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I want to try connecting to a remote file and writing the output from there to a local file, this is my function:

function get_remote_file_to_cache()
{

$the_site="http://facebook.com";

    $curl = curl_init();
    $fp = fopen("cache/temp_file.txt", "w");
    curl_setopt ($curl, CURLOPT_URL, $the_site);
    curl_setopt($curl, CURLOPT_FILE, $fp);

    curl_setopt($curl,  CURLOPT_RETURNTRANSFER, TRUE);


    curl_exec ($curl);



    $httpCode = curl_getinfo($curl, CURLINFO_HTTP_CODE);
    if($httpCode == 404) {
        touch('cache/404_err.txt');
    }else
    {

    touch('cache/'.rand(0, 99999).'--all_good.txt');
    }


    curl_close ($curl);
}

It creates the two files in the "cache" directory, but the problem is it does not write the data into the "temp_file.txt", why is that?

Thanks!
R

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1  
I dont think you can set CURLOPT_FILE and CURLOPT_RETURNTRANSFER in the same operation. –  Andre Nov 1 '11 at 14:00

4 Answers 4

up vote 7 down vote accepted

You need to explicitly write to the file using fwrite, passing it the file handle you created earlier:

if ( $httpCode == 404 ) {
    ...
} else {
    $contents = curl_exec($curl);
    fwrite($fp, $contents);
}

curl_close($curl);
fclose($fp);
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Worked perfectly! Thanks! (Will accept your answer in 9 mins as SO is making me wait) –  Ryan Nov 1 '11 at 14:01
    
Great, glad to help! –  Jon Gauthier Nov 1 '11 at 14:09

Actually, using fwrite is partially true. In order to avoid memory overflow problems with large files (Exceeded maximum memory limit of PHP), you'll need to setup a callback function to write to the file.

NOTE: I would recommend creating a class specifically to handle file downloads and file handles etc. rather than EVER using a global variable, but for the purposes of this example, the following shows how to get things up and running.

so, do the following:

# setup a global file pointer
$GlobalFileHandle = null;

function saveRemoteFile($url, $filename) {
  global $GlobalFileHandle;

  set_time_limit(0);

  # Open the file for writing...
  $GlobalFileHandle = fopen($filename, 'w+');

  $ch = curl_init();
  curl_setopt($ch, CURLOPT_URL, $url);
  curl_setopt($ch, CURLOPT_FILE, $GlobalFileHandle);
  curl_setopt($ch, CURLOPT_HEADER, 0);
  curl_setopt($ch, CURLOPT_USERAGENT, "MY+USER+AGENT"); //Make this valid if possible
  curl_setopt($ch, CURLOPT_RETURNTRANSFER, true);
  curl_setopt($ch, CURLOPT_BINARYTRANSFER, true);
  curl_setopt($ch, CURLOPT_FOLLOWLOCATION, true); # optional
  curl_setopt($ch, CURLOPT_TIMEOUT, -1); # optional: -1 = unlimited, 3600 = 1 hour
  curl_setopt($ch, CURLOPT_VERBOSE, false); # Set to true to see all the innards

  # Only if you need to bypass SSL certificate validation
  curl_setopt($ch, CURLOPT_SSL_VERIFYHOST, false);
  curl_setopt($ch, CURLOPT_SSL_VERIFYPEER, false);

  # Assign a callback function to the CURL Write-Function
  curl_setopt($ch, CURLOPT_WRITEFUNCTION, 'curlWriteFile');

  # Exceute the download - note we DO NOT put the result into a variable!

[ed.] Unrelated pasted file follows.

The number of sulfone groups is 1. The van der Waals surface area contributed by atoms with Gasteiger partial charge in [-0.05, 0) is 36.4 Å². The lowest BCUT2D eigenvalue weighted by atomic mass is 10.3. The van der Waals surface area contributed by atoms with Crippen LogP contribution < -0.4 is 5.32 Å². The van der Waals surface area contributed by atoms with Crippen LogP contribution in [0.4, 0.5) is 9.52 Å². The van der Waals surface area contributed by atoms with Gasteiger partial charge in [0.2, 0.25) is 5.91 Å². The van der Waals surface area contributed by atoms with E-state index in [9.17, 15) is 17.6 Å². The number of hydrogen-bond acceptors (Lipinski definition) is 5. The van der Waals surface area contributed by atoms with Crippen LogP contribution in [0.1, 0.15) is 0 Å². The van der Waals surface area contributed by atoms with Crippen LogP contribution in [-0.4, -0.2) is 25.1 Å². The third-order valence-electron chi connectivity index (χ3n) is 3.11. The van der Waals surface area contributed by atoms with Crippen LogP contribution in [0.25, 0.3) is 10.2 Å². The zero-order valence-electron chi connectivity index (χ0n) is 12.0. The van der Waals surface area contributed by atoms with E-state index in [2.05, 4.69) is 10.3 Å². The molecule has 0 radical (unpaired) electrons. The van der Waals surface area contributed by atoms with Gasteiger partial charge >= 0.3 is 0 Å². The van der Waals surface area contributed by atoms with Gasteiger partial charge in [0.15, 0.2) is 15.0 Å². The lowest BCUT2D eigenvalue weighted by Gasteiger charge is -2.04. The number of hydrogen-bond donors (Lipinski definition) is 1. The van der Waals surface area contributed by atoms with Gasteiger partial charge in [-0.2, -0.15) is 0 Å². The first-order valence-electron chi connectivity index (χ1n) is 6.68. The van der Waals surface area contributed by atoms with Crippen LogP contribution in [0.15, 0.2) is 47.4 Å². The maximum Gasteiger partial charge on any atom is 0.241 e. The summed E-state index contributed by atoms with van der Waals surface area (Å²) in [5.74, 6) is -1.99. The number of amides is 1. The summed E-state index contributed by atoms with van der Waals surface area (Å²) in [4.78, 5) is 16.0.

curl_exec($ch);

  # Close CURL
  curl_close($ch);

  # Close the file pointer
  fclose($GlobalFileHandle);
}

function curlWriteFile($cp, $data) {
  global $GlobalFileHandle;
  $len = fwrite($GlobalFileHandle, $data);
  return $len;
}

You can also create a progress callback to show how much / how fast you're downloading, however that's another example as it can be complicated when outputting to the CLI.

Essentially, this will take each block of data downloaded, and dump it to the file immediately, rather than downloading the ENTIRE file into memory first.

Much safer way of doing it! Of course, you must make sure the URL is correct (convert spaces to %20 etc.) and that the local file is writeable.

Cheers, James.

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3  
In modern PHP, can this be made more compact with: "curl_setopt($ch, CURLOPT_WRITEFUNCTION, function ($cp, $data) use ($fp) { return fwrite($fp, $data); });" (where "$GlobalFileHandle" becomes "$fp")? It seems to be working for me, but I want to check the behaviour is the same. –  IBBoard Jul 26 '14 at 20:01

HTTP response of your request is 302 Found. What does it mean?

That response body is empty, so nothing has been written to xxxx--all_good.txt. It redirects you from http://facebook.com to http://facebook.com/ (note the slash at end of URL).

Your solution is absolutelly correct:

fopen('file.txt', 'w');
curl_setopt($handle, CURLOPT_FILE, $fp);
curl_setopt($handle, CURLOPT_RETURNTRANSFER, true);

All you need to do is change URL to valid one.

About other answers:

  • @JonGauthier: No, there is no need to use fwrite() after curl_exec()
  • @doublehelix: No, you don't need CURLOPT_WRITEFUNCTION for such a simple operation which is copying contents to file.
  • @ScottSaunders: touch() creates empty file if it doesn't exists. I think it was intention of OP.

Seriously, three answers and every single one is invalid?

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The touch() function doesn't do anything to the contents of the file. It just updates the modification time. Look at the file_put_contents() function.

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